The other executive order, which takes aim at sanctuary jurisdictions, is part of Trump’s plan is to coerce compliance with ICE detainer requests. ICE detainers are not mandatory. They are requests to state and local law enforcement to keep an individual in custody up to 48 hours (excluding weekends and holidays) pending investigation into whether they will be taken into federal custody for deportation.
This order targets “jurisdictions that willfully refuse to comply” with detainers and seeks make them ineligible to receive federal funds, “except as deemed necessary for law enforcement purposes by the Attorney General or the Secretary.”
It orders the Homeland Security secretary to “better inform the public regarding the public safety threats associated with sanctuary jurisdictions” by publishing a “Declined Detainer Outcome Report” each week. The goal of these weekly reports are to “make public a comprehensive list of criminal actions committed by aliens and any jurisdiction that ignored or otherwise failed to honor any detainers with respect to such aliens.”
Yet, if Trump’s plan is to ratchet up the use of detainers in service of mass deportations, available data shows such a strategy unlikely to succeed in anything but violating the rights of immigrants. It will also cost taxpayers millions of dollars.
While it was previously believed detainers were a key method of deporting immigrants, a new study from TRAC Immigration found, after an explosion in detainer requests during the Obama administration, surprisingly few requests result in removals from the country.
Specifically, only 5 percent of deportations were associated with a detainer in the first three months of 2016.
Unfortunately, data on detainers is becoming more opaque due to a change to disclosure rules made in the final months of the Obama administration. Data once provided by ICE is now ommitted, which is essential to link detainers to deportations and contribute to the public’s understanding of whether they are effective. TRAC notes the rule change appears to be “designed to drastically restrict the already limited flow of data the agency releases to the public.”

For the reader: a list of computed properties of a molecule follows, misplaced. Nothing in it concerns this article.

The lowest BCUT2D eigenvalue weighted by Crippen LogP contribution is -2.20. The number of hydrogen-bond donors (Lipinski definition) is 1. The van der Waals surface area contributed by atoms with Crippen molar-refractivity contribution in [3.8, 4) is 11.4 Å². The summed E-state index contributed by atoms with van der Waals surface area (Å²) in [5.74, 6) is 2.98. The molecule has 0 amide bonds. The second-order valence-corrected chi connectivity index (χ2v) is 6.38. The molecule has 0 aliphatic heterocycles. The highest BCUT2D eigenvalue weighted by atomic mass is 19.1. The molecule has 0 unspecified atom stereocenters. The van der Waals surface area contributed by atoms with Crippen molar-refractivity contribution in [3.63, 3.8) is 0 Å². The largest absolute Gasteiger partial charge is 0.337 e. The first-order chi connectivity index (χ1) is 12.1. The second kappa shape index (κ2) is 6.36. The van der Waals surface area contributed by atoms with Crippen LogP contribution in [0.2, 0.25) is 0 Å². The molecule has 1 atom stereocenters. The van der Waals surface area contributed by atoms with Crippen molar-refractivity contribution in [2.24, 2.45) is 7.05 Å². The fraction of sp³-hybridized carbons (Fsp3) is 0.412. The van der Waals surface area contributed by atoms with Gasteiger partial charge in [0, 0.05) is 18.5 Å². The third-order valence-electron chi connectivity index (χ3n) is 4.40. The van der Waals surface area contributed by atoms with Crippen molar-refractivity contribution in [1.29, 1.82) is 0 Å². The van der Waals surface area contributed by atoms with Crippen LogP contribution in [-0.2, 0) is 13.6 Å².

However, what evidence we do have suggests detainers routinely violate constitutional rights and prolong the detention of immigrants in non-federal jurisdictions at a steep cost for taxpayers.
As the American Civil Liberties Union points out, ICE detainers can imprison people without due process, without charges, or probable cause, and have “raised serious constitutional concerns.” Federal courts have ruled detainers violate the Fourth Amendment. In 2014, the Department of Homeland Security acknowledged the failures of detainers and directed ICE to restrict their use [PDF].
Detainers can lead to lawsuits, for which sanctuary jurisdictions are liable. In general, it is also very expensive to incarcerate people, and ICE does not reimburse costs entailed for holding people on detainers. One 2012 report [PDF] during the last surge in detainers under Obama found Los Angeles County taxpayers paid over $26 million per year to detain immigrants for ICE.
Trump To Build On Foundation Obama Left Intact
While there are absolutely differences between their enforcement of immigration policies, Trump is undoubtedly building on a foundation created or left intact by the Obama administration, which expanded infrastructure for detention and deportation.
The Obama administration may have prioritized enforcement, but the rise of private immigrant detention was an outgrowth of its adherence to a policy of deterrence, which surmised that the threat of detention and deportation, as well increasing danger in the borderlands, would dissuade people from crossing the border.
Operating under this logic, the Obama administration explicitly targeted families with children in response to a surge in the number of unaccompanied minors on the border. However, facing unimaginable violence in their home countries, many still made the trip anyway.
The Obama administration was celebrated when the Justice Department chose to wind down some contracts with private prisons and reduce the federal prison population. But the same decisions did not carry over to the Department of Homeland Security, and contracts for private immigrant detention centers were untouched. Now, the number of immigrants that will be incarcerated is likely to grow, and the private prison industry is poised for a renaissance under President Trump.